David Capps

For Konstantinos Katsifas

Descent from the Cross by Yannis Gaitis

Morning’s vibrancy 
.          of white goose down feather,
.          of chipped porcelain transformers on the old path 
.          of the cemetery, flowers and basil strewn across your stone 
.          of grey and white, does not consist 
.          of how things ought to be.

Spring is the nature 
.          of its talk, whirlwinds that in their infancy  
.          will not outlast morning, cloudbursts that end 
.          before the day is done, horta, weeds seeking to put down 
.          roots in an abandoned lot. Yet five-thousand people 
.          lined the streets for you.

Strong winds rattled,
.          broke the glass of another lantern. Shards lay beside 
.          candles lit for you, gently pressed in sand.
.          Houselights from distant villages shine at night 
.          like candles lit for you. All autumn steps 
.          through their windows. 

Where else can your spirit go?
.          After planting the Greek flag on the cross they shot you. 
.          Above your head flew past, in sync: the stars, 
.          the waves and beach, the border and its battlements,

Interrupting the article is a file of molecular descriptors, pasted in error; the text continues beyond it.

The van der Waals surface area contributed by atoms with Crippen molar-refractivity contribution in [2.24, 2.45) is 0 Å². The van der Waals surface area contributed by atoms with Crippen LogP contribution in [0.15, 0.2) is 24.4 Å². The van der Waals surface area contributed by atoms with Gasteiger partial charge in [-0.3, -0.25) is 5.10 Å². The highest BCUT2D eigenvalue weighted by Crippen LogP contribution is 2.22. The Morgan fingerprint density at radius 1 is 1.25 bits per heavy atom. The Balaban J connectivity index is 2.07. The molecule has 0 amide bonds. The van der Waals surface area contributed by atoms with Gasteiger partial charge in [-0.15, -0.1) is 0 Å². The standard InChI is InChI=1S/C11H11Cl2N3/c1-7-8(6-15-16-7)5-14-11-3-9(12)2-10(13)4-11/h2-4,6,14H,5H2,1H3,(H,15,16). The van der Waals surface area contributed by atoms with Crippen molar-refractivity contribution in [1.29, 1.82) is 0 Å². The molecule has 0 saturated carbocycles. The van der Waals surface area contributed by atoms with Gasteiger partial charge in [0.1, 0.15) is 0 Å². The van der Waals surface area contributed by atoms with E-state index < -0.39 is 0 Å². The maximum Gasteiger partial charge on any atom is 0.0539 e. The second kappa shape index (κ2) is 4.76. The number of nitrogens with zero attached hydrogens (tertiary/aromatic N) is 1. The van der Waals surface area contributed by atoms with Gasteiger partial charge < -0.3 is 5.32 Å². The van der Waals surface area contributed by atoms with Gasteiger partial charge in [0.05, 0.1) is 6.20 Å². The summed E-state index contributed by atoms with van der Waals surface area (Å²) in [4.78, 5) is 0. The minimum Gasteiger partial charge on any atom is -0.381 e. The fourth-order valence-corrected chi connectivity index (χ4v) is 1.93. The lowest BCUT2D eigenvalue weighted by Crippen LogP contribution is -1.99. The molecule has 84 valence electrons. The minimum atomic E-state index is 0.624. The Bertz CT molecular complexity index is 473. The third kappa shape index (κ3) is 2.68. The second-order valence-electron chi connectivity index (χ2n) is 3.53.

.          cries of human voices shading into
.          changeless dusk.


About the writer:
David Capps is a philosophy professor at Western Connecticut State University. He is the author of three chapbooks: Poems from the First Voyage (The Nasiona Press, 2019), A Non-Grecian Non-Urn (Yavanika Press, 2019), and Colossi (Kelsay Books, forthcoming). He lives in New Haven, Connecticut.

About Konstantinos Katsifas:  Konstantinos Katsifas was a 35-year-old ethnic Greek construction worker. Katsifas was killed by Albanian Special Forces in the Greek-Albanian border region for raising the Greek flag during an Albanian celebration.

Image: Descent from the Cross by Yannis Gaitis 1923-1984. Mixed media on canvas. 195.5 × 150 cm. 1984. By free license.